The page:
The rules of etiquette covered every aspect of man's conduct, including the most seemingly insignificant. Only a few of the most important rules are given here.
A man should speak pleasantly with everyone (Yoma 86a) and, Maimonides adds: "When speaking he should neither shout nor scream nor raise his voice excessively." When he meets his fellow he should be the first to extend greetings. As an example the Talmud cites the instance of Johanan b. Zakkai, whom no one ever preceded in extending greeting (Ber. 17a). Since, in the heat of argument, a man is liable to interrupt his fellow and stubbornly assert his own opinion, even after being convinced that the other is right, the sages laid down rules for the conduct of an argument: not to speak before one who is greater in wisdom, nor to interrupt the speech of another, not to be hasty in answering, to ask only relevant questions and to answer appropriately, to speak on the first point first and on the last point last, to say "I have not heard" when he has no tradition to that effect, to acknowledge the truth (Avot 5:7).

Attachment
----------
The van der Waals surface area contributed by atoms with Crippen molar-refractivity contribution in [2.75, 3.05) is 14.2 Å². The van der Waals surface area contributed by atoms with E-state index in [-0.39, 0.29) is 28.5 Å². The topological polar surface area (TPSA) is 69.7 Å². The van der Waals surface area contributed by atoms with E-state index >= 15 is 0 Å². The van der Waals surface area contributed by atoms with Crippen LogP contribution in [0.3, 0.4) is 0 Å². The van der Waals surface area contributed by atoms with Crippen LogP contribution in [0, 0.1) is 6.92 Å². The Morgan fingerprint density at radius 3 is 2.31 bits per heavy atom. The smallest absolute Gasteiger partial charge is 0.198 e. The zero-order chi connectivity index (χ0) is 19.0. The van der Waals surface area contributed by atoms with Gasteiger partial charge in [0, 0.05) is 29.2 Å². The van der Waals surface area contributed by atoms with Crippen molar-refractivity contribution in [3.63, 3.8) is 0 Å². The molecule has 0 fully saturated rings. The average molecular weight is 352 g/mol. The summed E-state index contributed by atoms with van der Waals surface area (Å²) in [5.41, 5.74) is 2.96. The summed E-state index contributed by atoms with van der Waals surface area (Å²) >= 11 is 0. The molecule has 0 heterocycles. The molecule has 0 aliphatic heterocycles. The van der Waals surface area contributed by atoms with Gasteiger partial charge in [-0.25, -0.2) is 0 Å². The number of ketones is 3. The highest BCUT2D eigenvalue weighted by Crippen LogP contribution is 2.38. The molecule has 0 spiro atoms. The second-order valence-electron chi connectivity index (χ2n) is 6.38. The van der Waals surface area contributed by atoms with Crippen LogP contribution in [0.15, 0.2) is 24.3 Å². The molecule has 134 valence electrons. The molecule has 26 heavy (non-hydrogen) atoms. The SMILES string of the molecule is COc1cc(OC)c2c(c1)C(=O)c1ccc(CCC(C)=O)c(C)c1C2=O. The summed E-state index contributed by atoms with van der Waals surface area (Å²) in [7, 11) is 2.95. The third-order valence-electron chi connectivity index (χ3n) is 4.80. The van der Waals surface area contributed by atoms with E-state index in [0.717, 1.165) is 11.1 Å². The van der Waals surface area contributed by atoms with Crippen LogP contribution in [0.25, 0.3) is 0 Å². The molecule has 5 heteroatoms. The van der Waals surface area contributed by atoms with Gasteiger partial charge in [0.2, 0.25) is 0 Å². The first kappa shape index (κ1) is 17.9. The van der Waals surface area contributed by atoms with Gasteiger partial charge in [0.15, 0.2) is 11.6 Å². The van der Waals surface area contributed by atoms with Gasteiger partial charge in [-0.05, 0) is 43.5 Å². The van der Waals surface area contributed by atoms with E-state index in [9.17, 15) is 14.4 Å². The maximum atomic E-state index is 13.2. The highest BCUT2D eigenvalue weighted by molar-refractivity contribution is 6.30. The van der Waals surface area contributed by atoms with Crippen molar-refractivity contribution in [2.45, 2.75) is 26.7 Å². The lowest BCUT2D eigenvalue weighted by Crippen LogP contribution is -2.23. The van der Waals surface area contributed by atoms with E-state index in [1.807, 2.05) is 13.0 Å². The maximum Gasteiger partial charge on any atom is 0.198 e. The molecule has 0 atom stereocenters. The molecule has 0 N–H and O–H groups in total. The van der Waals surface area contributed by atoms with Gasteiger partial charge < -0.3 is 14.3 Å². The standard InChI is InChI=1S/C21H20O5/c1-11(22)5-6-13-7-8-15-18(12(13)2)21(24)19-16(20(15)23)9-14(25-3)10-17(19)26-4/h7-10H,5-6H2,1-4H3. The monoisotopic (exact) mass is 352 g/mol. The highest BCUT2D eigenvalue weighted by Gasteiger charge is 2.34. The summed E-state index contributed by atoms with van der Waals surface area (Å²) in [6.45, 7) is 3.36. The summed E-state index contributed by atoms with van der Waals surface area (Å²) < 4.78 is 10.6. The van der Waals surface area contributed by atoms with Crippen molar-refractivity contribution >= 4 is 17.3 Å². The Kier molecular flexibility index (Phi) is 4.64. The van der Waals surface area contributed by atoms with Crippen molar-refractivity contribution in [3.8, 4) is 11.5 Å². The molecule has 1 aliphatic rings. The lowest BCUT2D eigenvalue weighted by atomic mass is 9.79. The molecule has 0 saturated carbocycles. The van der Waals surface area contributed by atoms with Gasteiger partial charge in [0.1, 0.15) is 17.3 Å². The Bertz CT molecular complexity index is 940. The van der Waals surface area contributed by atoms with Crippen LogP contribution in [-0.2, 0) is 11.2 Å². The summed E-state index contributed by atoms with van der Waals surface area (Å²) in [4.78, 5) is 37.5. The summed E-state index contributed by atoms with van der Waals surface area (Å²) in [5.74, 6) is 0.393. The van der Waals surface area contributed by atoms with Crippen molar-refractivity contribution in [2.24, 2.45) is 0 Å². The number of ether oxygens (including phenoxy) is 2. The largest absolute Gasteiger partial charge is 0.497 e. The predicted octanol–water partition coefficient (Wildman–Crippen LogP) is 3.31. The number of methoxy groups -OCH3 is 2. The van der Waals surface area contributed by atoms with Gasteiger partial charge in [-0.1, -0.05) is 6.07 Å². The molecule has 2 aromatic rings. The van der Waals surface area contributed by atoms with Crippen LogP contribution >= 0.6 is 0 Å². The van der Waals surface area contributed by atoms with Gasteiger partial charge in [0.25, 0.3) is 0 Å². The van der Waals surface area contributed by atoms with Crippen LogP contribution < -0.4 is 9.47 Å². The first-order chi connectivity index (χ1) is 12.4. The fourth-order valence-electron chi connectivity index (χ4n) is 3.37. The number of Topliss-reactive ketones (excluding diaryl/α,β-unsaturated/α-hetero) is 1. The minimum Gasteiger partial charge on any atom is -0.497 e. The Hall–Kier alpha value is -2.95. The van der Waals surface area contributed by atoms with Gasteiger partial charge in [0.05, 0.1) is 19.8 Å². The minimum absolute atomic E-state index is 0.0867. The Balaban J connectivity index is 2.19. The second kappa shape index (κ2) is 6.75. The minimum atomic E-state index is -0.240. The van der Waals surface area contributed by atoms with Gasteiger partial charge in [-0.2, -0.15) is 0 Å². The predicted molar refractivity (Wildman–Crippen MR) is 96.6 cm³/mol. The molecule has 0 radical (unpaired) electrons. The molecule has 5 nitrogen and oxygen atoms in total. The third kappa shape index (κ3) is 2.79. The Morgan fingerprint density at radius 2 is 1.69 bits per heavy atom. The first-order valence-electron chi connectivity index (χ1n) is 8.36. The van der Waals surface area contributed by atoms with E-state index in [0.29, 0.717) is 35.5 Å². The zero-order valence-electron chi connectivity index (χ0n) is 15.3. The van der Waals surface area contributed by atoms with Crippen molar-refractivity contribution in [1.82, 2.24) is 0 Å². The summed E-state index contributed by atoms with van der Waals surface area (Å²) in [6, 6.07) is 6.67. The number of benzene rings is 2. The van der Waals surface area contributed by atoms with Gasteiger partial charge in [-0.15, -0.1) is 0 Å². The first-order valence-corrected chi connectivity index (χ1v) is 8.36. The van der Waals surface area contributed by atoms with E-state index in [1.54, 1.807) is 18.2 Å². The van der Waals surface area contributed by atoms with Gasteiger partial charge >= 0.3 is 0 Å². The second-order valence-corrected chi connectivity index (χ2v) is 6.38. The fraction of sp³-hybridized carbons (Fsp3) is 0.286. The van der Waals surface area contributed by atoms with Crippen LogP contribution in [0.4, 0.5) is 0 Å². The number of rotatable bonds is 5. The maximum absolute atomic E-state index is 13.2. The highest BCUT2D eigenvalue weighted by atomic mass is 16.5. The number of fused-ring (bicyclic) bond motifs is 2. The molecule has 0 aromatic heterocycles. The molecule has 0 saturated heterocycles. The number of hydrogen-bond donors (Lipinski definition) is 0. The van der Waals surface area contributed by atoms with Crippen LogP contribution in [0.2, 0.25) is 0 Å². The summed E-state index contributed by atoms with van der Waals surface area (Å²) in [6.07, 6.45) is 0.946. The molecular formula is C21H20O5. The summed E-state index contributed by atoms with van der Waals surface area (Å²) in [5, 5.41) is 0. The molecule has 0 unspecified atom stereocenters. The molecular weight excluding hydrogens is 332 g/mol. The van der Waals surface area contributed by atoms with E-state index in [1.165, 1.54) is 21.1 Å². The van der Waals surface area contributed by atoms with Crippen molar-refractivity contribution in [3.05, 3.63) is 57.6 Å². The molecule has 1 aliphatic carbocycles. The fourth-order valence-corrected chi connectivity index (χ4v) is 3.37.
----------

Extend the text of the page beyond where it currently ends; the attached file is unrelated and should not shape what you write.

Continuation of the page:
A scholar should not carry himself stiffly, with his neck outstretched… nor walk mincingly as do women and haughty people… nor run in a public place like a madman, nor bend his body as if he is a hunchback, but he should look downward, as when standing in prayer, and walk in the street like a man going about his business (Maim., Yad, De'ot 5:8).